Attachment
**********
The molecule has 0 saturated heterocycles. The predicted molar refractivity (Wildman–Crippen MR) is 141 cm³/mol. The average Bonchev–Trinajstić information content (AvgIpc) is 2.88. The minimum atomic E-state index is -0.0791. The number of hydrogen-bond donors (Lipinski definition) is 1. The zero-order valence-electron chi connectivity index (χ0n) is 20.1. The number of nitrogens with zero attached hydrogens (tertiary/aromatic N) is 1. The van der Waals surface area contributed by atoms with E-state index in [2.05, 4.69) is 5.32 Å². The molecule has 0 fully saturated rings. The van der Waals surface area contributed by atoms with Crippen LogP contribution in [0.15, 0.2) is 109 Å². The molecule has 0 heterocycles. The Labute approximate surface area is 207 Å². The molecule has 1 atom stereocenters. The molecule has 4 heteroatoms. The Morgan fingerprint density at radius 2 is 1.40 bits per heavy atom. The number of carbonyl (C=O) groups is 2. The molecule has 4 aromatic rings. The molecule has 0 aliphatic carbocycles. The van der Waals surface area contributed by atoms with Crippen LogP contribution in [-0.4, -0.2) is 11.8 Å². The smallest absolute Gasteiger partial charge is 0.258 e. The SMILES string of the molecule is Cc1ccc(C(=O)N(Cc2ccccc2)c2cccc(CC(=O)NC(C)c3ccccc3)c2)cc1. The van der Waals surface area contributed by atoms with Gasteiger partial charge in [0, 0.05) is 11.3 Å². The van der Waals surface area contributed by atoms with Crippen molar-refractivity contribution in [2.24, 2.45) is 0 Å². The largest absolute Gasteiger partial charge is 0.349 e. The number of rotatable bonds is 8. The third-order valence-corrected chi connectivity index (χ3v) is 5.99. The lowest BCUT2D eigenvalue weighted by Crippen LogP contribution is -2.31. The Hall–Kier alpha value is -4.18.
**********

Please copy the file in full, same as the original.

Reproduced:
The molecule has 0 saturated heterocycles. The predicted molar refractivity (Wildman–Crippen MR) is 141 cm³/mol. The average Bonchev–Trinajstić information content (AvgIpc) is 2.88. The minimum atomic E-state index is -0.0791. The number of hydrogen-bond donors (Lipinski definition) is 1. The zero-order valence-electron chi connectivity index (χ0n) is 20.1. The number of nitrogens with zero attached hydrogens (tertiary/aromatic N) is 1. The van der Waals surface area contributed by atoms with E-state index in [2.05, 4.69) is 5.32 Å². The molecule has 0 fully saturated rings. The van der Waals surface area contributed by atoms with Crippen LogP contribution in [0.15, 0.2) is 109 Å². The molecule has 0 heterocycles. The Labute approximate surface area is 207 Å². The molecule has 1 atom stereocenters. The molecule has 4 heteroatoms. The Morgan fingerprint density at radius 2 is 1.40 bits per heavy atom. The number of carbonyl (C=O) groups is 2. The molecule has 4 aromatic rings. The molecule has 0 aliphatic carbocycles. The van der Waals surface area contributed by atoms with Crippen LogP contribution in [-0.4, -0.2) is 11.8 Å². The smallest absolute Gasteiger partial charge is 0.258 e. The SMILES string of the molecule is Cc1ccc(C(=O)N(Cc2ccccc2)c2cccc(CC(=O)NC(C)c3ccccc3)c2)cc1. The van der Waals surface area contributed by atoms with Gasteiger partial charge in [0, 0.05) is 11.3 Å². The van der Waals surface area contributed by atoms with Crippen molar-refractivity contribution in [2.24, 2.45) is 0 Å². The largest absolute Gasteiger partial charge is 0.349 e. The number of rotatable bonds is 8. The third-order valence-corrected chi connectivity index (χ3v) is 5.99. The lowest BCUT2D eigenvalue weighted by Crippen LogP contribution is -2.31. The Hall–Kier alpha value is -4.18.